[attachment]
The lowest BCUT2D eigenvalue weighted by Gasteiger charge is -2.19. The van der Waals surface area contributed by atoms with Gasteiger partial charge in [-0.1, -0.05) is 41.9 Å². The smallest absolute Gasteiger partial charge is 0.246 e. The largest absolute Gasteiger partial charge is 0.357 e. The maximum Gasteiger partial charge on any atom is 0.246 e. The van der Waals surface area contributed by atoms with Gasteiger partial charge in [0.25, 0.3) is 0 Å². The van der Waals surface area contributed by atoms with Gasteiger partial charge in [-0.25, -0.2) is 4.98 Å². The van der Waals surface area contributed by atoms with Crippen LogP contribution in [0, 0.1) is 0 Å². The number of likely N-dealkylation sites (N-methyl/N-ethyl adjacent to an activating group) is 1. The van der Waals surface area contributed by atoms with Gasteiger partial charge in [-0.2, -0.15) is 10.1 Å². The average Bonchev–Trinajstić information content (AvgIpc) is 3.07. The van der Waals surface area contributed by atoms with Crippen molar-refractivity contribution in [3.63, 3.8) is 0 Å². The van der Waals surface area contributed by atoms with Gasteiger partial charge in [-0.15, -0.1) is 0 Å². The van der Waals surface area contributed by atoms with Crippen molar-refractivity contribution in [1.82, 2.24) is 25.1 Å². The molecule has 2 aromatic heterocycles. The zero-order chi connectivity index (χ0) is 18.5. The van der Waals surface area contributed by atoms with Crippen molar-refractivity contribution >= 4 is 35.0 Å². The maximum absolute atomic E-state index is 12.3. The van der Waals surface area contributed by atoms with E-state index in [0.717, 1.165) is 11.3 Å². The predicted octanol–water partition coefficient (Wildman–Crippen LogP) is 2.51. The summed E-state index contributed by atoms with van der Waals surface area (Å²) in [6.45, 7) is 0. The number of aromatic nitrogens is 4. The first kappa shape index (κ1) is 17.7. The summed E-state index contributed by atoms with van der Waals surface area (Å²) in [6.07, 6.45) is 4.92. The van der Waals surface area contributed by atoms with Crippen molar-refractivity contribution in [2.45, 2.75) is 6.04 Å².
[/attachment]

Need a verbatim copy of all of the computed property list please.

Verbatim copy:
The lowest BCUT2D eigenvalue weighted by Gasteiger charge is -2.19. The van der Waals surface area contributed by atoms with Gasteiger partial charge in [-0.1, -0.05) is 41.9 Å². The smallest absolute Gasteiger partial charge is 0.246 e. The largest absolute Gasteiger partial charge is 0.357 e. The maximum Gasteiger partial charge on any atom is 0.246 e. The van der Waals surface area contributed by atoms with Gasteiger partial charge in [0.25, 0.3) is 0 Å². The van der Waals surface area contributed by atoms with Gasteiger partial charge in [-0.25, -0.2) is 4.98 Å². The van der Waals surface area contributed by atoms with Crippen LogP contribution in [0, 0.1) is 0 Å². The number of likely N-dealkylation sites (N-methyl/N-ethyl adjacent to an activating group) is 1. The van der Waals surface area contributed by atoms with Gasteiger partial charge in [-0.2, -0.15) is 10.1 Å². The average Bonchev–Trinajstić information content (AvgIpc) is 3.07. The van der Waals surface area contributed by atoms with Crippen molar-refractivity contribution in [3.63, 3.8) is 0 Å². The van der Waals surface area contributed by atoms with Gasteiger partial charge in [-0.15, -0.1) is 0 Å². The van der Waals surface area contributed by atoms with Crippen molar-refractivity contribution in [1.82, 2.24) is 25.1 Å². The molecule has 2 aromatic heterocycles. The zero-order chi connectivity index (χ0) is 18.5. The van der Waals surface area contributed by atoms with Crippen molar-refractivity contribution >= 4 is 35.0 Å². The maximum absolute atomic E-state index is 12.3. The van der Waals surface area contributed by atoms with E-state index in [0.717, 1.165) is 11.3 Å². The predicted octanol–water partition coefficient (Wildman–Crippen LogP) is 2.51. The summed E-state index contributed by atoms with van der Waals surface area (Å²) in [6.45, 7) is 0. The number of aromatic nitrogens is 4. The first kappa shape index (κ1) is 17.7. The summed E-state index contributed by atoms with van der Waals surface area (Å²) in [6.07, 6.45) is 4.92. The van der Waals surface area contributed by atoms with Crippen molar-refractivity contribution in [2.45, 2.75) is 6.04 Å².